Thin-film technologies can dramatically reduce the cost of next-generation solar modules. Whereas their production cost is low, it is in particular the combination of complementary absorber materials in a tandem solar module that increases the power conversion efficiency. At the PSCO international conference in Genova, researchers from KIT, ZSW, and the Belgian research institute imec present a perovskite/CIGS tandem thin-film solar module that achieves 17.8 percent in efficiency, surpassing for the first time the efficiency of separate perovskite and CIGS solar modules.
“Our prototype demonstrates that scalable perovskite/CIGS solar modules can drastically surpass the efficiency of a separate solar module made of these materials,” emphasizes Dr. Ulrich W. Paetzold of KIT. His newly established young investigators group at KIT’s Institute of Microstructure Technology and Institute of Light Technology investigates and optimizes light trapping and energy efficiency in these tandem solar modules.
Professor Michael Powalla, head of the Thin-film Photovoltaics Division at KIT as well as member of the board and head of the Photovoltaics Division at ZSW, points out: “The novel stacked module is an elegant way of making optimum use of a large part of the solar spectrum by combining the advantages of two highly innovative thin-film technologies.” Whereas the semitransparent upper perovskite solar module efficiently absorbs the high-energy portion of the solar spectrum, the lower CIGS (Copper Indium Gallium Selenide) layer converts the infrared parts. In total, the prototype achieves an energy conversion efficiency of 17.8 percent. For comparison, the current world record for perovskite modules on this scale is at 15.3 percent, and the reference CIGS solar module has an efficiency of 15.7 percent.
Besides, the stacked module implements a fully scalable device concept that matches industrial needs. Both, the perovskite top module and the CIGS bottom module feature an aperture area of 3.67 square centimeter and a monolithic interconnection scheme, using 4 and 7 module cell stripes respectively. The area losses are less than 8 percent for both technologies and the interconnection can be laser-processed, allowing industrial scaling to stacked modules of several square meters. All previous reports on this technology have been limited to very small scale solar cells. The presented achievement takes the technology to large area and scalable solar module architecture which show remarkable power conversion efficiencies.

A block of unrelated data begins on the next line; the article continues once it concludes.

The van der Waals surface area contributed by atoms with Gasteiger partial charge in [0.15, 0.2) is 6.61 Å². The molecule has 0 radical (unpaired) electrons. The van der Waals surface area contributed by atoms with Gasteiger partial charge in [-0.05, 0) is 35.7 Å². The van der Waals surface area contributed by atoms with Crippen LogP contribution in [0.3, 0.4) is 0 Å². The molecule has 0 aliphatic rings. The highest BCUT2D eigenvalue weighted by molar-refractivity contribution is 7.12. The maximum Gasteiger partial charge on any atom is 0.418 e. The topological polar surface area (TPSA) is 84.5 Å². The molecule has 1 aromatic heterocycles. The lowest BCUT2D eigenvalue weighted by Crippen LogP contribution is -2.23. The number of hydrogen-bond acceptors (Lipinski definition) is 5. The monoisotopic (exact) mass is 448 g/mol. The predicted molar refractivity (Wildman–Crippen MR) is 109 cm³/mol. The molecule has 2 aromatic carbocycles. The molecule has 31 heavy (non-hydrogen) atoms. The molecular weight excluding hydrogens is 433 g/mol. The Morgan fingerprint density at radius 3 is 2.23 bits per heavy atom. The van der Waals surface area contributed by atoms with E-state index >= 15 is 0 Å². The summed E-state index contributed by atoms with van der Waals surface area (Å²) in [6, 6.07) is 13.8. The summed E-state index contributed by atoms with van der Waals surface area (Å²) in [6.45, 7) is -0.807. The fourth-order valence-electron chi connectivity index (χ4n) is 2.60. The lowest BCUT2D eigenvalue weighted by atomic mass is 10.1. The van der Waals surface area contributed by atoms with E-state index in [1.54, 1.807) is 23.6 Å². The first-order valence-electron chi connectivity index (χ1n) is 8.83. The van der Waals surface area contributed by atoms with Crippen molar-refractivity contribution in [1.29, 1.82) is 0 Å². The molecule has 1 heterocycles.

Tom Aernouts, team leader head of thin-film PV research at imec commented: “This result was made possible by combining the complementary world-leading expertise of the three partners in a very fruitful collaboration.” Whereas the Belgian research institute imec is a leader in the manufacture of semitransparent perovskite solar modules, ZSW is a pioneer in the development and scaling of CIGS-based solar cells and modules and holds the efficiency world record of 22.6 percent for CIGS thin-film solar cells which are the basic elements for interconnected solar modules. The Helmholtz Young Investigators Group at KIT, headed by Dr. Ulrich W. Paetzold, studies the optics in these components and develops new nanophotonic materials for improved light harvesting.
Read more about nanophotonics at KIT:
More about Nanotechnology at KIT:
ZSW (Zentrum für Sonnenenergie- und Wasserstoff-Forschung Baden-Württemberg - Center for Solar Energy and Hydrogen Research Baden-Württemberg) is one of the leading institutes for applied research in the areas of photovoltaics, renewable fuels, battery technology, fuel cells, and energy system analysis. There are currently around 230 scientists, engineers, and technicians employed at ZSW’s three locations in Stuttgart, Ulm, and Widderstall. In addition, there are 90 research and student assistants. Read more: www.zsw-bw.de
Imec performs world-leading research in nanoelectronics and photovoltaics leveraging its scientific knowledge with the innovative resources of its global partnerships in ICT, healthcare, and energy. Imec delivers industry-relevant technology solutions. In a unique high-tech environment, its international top talent is committed to providing the building blocks for a better life in a sustainable society. Imec is headquartered in Leuven, Belgium, and has offices in Belgium, the Netherlands, Taiwan, USA, China, and Japan. Its staff of about 2,500 people includes about 740 guest researchers. The imec budget is 415 million euros. Imec is a partner in Solliance (www.solliance.eu) and Energyville (www.energyville.be). Read more: www.imec.be
More about the KIT Energy Center: www.energy.kit.edu
Being “The Research University in the Helmholtz Association”, KIT creates and imparts knowledge for the society and the environment. It is the objective to make significant contributions to the global challenges in the fields of energy, mobility, and information. For this, about 9,800 employees cooperate in a broad range of disciplines in natural sciences, engineering sciences, economics, and the humanities and social sciences. KIT prepares its 22,300 students for responsible tasks in society, industry, and science by offering research-based study programs. Innovation efforts at KIT build a bridge between important scientific findings and their application for the benefit of society, economic prosperity, and the preservation of our natural basis of life. KIT is one of the German universities of excellence.